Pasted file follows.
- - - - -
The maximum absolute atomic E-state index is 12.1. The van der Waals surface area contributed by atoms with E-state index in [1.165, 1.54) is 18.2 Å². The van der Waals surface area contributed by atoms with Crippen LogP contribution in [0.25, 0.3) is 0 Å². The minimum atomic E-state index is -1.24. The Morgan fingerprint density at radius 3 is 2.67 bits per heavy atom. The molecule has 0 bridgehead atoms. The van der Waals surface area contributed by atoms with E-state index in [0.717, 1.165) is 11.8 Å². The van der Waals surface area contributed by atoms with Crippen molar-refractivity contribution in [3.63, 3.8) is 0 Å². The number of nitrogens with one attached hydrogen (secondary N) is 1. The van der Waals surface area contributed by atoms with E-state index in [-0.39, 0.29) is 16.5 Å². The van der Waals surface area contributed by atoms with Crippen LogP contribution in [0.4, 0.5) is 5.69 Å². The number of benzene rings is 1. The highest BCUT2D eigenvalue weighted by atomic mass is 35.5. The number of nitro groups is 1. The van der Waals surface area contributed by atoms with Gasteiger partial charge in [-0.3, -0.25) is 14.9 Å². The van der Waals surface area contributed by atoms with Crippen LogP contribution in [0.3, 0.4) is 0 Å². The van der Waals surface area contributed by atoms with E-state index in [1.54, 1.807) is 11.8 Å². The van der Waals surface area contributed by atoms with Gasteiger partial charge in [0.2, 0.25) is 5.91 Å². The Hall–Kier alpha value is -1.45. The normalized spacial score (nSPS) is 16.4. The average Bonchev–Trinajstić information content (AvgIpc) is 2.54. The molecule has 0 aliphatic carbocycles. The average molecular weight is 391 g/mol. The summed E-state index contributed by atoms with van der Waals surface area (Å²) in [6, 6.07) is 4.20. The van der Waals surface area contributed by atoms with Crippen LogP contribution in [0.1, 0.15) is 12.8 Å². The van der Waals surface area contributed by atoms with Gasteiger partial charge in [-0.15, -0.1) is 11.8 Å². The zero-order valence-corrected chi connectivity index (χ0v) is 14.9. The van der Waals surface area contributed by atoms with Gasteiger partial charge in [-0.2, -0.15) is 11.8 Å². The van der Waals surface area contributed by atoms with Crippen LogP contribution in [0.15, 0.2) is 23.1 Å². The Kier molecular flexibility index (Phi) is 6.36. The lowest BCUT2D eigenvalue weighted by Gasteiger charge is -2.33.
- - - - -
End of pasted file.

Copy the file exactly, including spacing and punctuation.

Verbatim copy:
The maximum absolute atomic E-state index is 12.1. The van der Waals surface area contributed by atoms with E-state index in [1.165, 1.54) is 18.2 Å². The van der Waals surface area contributed by atoms with Crippen LogP contribution in [0.25, 0.3) is 0 Å². The minimum atomic E-state index is -1.24. The Morgan fingerprint density at radius 3 is 2.67 bits per heavy atom. The molecule has 0 bridgehead atoms. The van der Waals surface area contributed by atoms with E-state index in [0.717, 1.165) is 11.8 Å². The van der Waals surface area contributed by atoms with Crippen molar-refractivity contribution in [3.63, 3.8) is 0 Å². The number of nitrogens with one attached hydrogen (secondary N) is 1. The van der Waals surface area contributed by atoms with E-state index in [-0.39, 0.29) is 16.5 Å². The van der Waals surface area contributed by atoms with Crippen LogP contribution in [0.4, 0.5) is 5.69 Å². The number of benzene rings is 1. The highest BCUT2D eigenvalue weighted by atomic mass is 35.5. The number of nitro groups is 1. The van der Waals surface area contributed by atoms with Gasteiger partial charge in [-0.3, -0.25) is 14.9 Å². The van der Waals surface area contributed by atoms with Crippen LogP contribution in [0.3, 0.4) is 0 Å². The van der Waals surface area contributed by atoms with E-state index in [1.54, 1.807) is 11.8 Å². The van der Waals surface area contributed by atoms with Gasteiger partial charge in [0.2, 0.25) is 5.91 Å². The Hall–Kier alpha value is -1.45. The normalized spacial score (nSPS) is 16.4. The average Bonchev–Trinajstić information content (AvgIpc) is 2.54. The molecule has 0 aliphatic carbocycles. The average molecular weight is 391 g/mol. The summed E-state index contributed by atoms with van der Waals surface area (Å²) in [6, 6.07) is 4.20. The van der Waals surface area contributed by atoms with Crippen LogP contribution in [0.1, 0.15) is 12.8 Å². The van der Waals surface area contributed by atoms with Gasteiger partial charge in [-0.15, -0.1) is 11.8 Å². The zero-order valence-corrected chi connectivity index (χ0v) is 14.9. The van der Waals surface area contributed by atoms with Gasteiger partial charge in [-0.2, -0.15) is 11.8 Å². The van der Waals surface area contributed by atoms with Crippen LogP contribution in [0.15, 0.2) is 23.1 Å². The Kier molecular flexibility index (Phi) is 6.36. The lowest BCUT2D eigenvalue weighted by Gasteiger charge is -2.33.